2. Some elves may recognize some human claim on the house, and perceive a dual hierarchy in house. The use of the house is to be negotiated between the two inhabiting family groups. The pair is fully mature and ready to start breeding. Since wild elves have very different ideas about what a home should be, conflict inevitably arise. Sooner or later, this will likely dissolve into situation A.
  3. The pair perceive the human owners as being the patriarch and matriarch of the territory they now live in. The pair will not breed, but instead will wait until the "dominant pair" dies. At that point, they will compete with the human heirs for dominance of the site. They will either cede the dominance to the human heirs (and, eventually die of old age without reproducing), or at some point decide they have won the dominance. When the humans refuse to acknowledge their authority, they will attempt to evict what they perceive as unruly and aberrant members of the group.
  4. The elf pair is aberrant: they recognize the dominance of the human inhabitants, but breed anyway. This is an unnatural behavior, which directly conflicts with the standard social structure of the elves; i.e. to other elves, they are perverts. To humans, this is ideal. At least, it is if you manage to teach them what a house is supposed to be like, so they don't go around helpfully re-arranging your house into an elf-den.

The elves of in situation D will not necessarily breed true. Their offspring may be normal elves, and in the next (elf) generation the situation will revert to A, B, or C.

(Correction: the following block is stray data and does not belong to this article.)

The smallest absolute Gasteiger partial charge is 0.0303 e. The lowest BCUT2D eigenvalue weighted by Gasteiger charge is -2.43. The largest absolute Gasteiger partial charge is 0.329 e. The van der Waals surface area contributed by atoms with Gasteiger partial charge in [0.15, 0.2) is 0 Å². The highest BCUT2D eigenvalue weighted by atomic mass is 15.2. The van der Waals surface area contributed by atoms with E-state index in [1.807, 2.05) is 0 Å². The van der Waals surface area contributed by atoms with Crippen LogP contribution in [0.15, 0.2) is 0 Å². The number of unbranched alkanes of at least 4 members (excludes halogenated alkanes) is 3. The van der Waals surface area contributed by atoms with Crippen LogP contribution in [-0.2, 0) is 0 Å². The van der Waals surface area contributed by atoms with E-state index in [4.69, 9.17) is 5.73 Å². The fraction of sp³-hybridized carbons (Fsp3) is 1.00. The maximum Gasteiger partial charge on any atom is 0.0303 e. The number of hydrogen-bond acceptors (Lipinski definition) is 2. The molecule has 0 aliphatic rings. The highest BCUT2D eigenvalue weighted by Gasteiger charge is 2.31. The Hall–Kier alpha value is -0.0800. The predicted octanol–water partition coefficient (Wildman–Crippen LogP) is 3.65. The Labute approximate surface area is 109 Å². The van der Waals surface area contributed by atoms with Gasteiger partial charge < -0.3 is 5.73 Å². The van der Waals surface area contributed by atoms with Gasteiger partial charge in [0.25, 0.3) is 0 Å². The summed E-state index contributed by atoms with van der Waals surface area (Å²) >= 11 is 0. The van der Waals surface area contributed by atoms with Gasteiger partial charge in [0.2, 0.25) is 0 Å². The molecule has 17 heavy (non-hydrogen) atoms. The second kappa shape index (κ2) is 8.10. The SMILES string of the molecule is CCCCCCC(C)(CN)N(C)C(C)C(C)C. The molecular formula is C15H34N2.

But the elves in situation D have a reproductive edge not shared by elves in the other situations: breeding adults with access to artificial and abundant den sites, without conflict with the resident humans. Eventually chance creates a true-breeding strain of elves who approach human houses as in D.

This begins the process of elf domestication and the creation of the house elf, It is a rocky process. There are throwbacks to non-subservient elf types resulting in renewed elf-human conflict. There are also plenty of wild elves.

It is some time during this stage that the magical binding is placed on the elves, to reduce the damage caused by throwbacks. The wizards are able to powerfully bind the elves because it is only a reinforcement of a subservience the elves have already given to the humans.

It is also around this point that there is a concerted effort to wipe out the dangerous wild elves from populated areas.

Case studies

Dobby

Dobby is something of a throwback. He is not anywhere near to being a healthy, wild elf, but he does not fully accept his subervience. When Lucius's parents died, Dobby, at some physio-emotional level, expected his turn to take over as the patriarch of the house. The Malfoys have had to use draconian measures to keep him under control since

Though Dobby watches out for his family, he also resents them. Draco, especially, is proof that Lucius is patriarch, not him. Hearing Draco complain about Potter all summer after first year, Dobby takes the idea of Harry as a rival to Draco and latches it into his own rivalry with Lucius, at some level taking Harry as his surrogate child in the struggle. Success for Draco is a success for Lucius as a patriarchal figure. If Dobby foils Lucius's plots, that weakens Lucius. To foil them using Harry is, in Dobby's head, a strengthening of his own bid for patriarch.

When Dobby is freed, released from subservience, he becomes and odd sort of mature, thus his attachment to Winky: it is a shadow of the pair-bonding which should go along the maturation process, in wild elves.

Winky

Winky is not a throwback. She fully accepts the subservience which has been bred into her physio-emotional make up. She defies her master not because she believes in her own authority, but because authority is coming into direct conflict with the nesting instinct. Obeying the patriarch is conflicting both with obeying the matriarch, and also with looking after the young.